I Believe

"I believe" presents short audio essays from students, faculty, and staff sharing their convictions about making Duke and the world around us more sustainable. We present their stories to inspire you and so that you might connect with your own passion for making a difference.

The essays for this site are guided largely by the original This I Believe series, where you can listen to examples and find suggestions for writing your own essay.

We encourage you to share your sustainable conviction as part of "I believe."  Entries should be no more than 300-500 words (about three minutes when read aloud). Tell a story, be specific and use first person in describing your belief and how it was formed, honed or challenged. Just write your essay and send it to us by email. We can help you record it, or you can record (mp3 format) and submit it yourself. For more information, just send us an email.

Betsy Cook

Betsy Cook, Student

Betsy Cook was teased as a child by her siblings for always having dirty feet from her adventures outdoors. But to her, dirty feet were a badge of honor, something to be proud of. The dirt she has picked up along the way has become part of who she is and her commitment to sustaining the land for future generations.

Betsy Cook, Student

Heidi Winner

Heidi Winner, Student

As a child, Heidi Winner and her friends assumed many roles: engineers, policy makers, artists, farmers and naturalists. But as her world expanded, she realized that people playing those roles in the adult world often make decisions from a narrower perspective without considering the broader impact.

Heidi Winner, Student

Kealy Devoy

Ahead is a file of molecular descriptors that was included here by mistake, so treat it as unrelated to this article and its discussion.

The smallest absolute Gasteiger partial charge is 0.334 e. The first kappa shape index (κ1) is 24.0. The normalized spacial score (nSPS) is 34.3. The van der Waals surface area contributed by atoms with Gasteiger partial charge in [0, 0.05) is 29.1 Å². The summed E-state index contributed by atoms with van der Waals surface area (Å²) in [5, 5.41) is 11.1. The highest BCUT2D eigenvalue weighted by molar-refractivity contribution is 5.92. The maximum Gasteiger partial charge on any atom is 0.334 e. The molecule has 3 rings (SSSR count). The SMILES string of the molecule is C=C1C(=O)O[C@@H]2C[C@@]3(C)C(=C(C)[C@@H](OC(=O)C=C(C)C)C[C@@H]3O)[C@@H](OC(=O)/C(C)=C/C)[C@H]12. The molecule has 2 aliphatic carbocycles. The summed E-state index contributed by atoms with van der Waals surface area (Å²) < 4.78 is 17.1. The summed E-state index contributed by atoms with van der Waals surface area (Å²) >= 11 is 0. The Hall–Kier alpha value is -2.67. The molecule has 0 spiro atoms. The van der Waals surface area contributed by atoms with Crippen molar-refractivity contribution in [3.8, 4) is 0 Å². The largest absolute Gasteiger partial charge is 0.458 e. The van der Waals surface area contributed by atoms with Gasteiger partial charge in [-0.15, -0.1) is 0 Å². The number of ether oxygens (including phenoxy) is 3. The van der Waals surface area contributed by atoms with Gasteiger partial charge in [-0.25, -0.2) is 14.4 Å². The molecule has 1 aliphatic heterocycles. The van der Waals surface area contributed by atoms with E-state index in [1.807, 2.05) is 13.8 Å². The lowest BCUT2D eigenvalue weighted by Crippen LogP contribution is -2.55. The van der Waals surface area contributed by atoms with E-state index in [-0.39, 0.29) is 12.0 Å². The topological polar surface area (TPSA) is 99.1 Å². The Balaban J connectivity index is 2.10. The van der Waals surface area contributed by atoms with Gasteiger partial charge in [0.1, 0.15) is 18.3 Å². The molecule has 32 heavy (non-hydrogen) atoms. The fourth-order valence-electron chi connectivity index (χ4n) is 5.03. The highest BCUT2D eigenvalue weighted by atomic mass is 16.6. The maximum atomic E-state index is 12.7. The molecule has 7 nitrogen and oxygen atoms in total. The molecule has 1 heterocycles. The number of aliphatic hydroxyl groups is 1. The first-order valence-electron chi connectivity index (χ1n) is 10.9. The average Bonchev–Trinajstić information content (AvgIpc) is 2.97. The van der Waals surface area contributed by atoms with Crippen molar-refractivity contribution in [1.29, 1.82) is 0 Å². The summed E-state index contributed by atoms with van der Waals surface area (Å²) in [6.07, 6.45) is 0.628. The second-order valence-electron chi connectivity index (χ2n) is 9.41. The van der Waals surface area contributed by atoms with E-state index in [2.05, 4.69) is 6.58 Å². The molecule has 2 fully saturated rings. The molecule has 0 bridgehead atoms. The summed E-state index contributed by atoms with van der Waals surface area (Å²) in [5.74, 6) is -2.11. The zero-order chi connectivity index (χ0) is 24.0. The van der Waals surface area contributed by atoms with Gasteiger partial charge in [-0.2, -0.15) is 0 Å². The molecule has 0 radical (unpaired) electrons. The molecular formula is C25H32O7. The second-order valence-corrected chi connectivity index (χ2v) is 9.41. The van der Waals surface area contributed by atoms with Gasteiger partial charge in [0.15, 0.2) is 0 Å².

Kealy Devoy, Student

Kealy Devoy was six years old when she first took a walk in a grove of Aspen trees with the director of the local nature center. That walk began a journey of understanding nature, her peers and her values through the connectivity of these trees to the broader ecosystem.

Kealy Devoy, Student

Carina Barnett-Loro

Carina Barnett-Loro, Alumni

Carina Barnett-Loro believes individual action to support sustainability is not enough. She says addressing the magnitude of the issues facing society today requires a collective response that drives changes in policy. "In bumper sticker terms: change your leaders, not your light bulbs."

Carina Barnett-Loro, Alumni

Steve Hinkle

Steve Hinkle, Staff

Before coming to Duke as a campus minister, Steve spent his early years growing up in the mountains of Brevard, N.C., where people lived in a mutual relationship of interdependence with their environment. Today, he advocates for "creation care" where people nurture the earth rather than trying to dominate it.

Steve Hinkle, Staff

Tawnee Milko

Tawnee Milko, Student

Living in a New Zealand rainforest, Tawnee Milko and a team of volunteers never spoke the word "sustainability," but it was the way they lived. They found that having fewer possessions allowed them to forge stronger relationships and build community.

Tawnee Milko, Student

Paul Grantham

Paul Grantham, Staff

Paul Grantham believes in stories and their ability to convey meaning in ways that shape our values, perceptions and beliefs. He was reminded of that when he reconnected with "The Lorax," one of his favorite books as a child, and how it impressed upon him the importance of taking personal responsibility for the environment.

Paul Grantham, Staff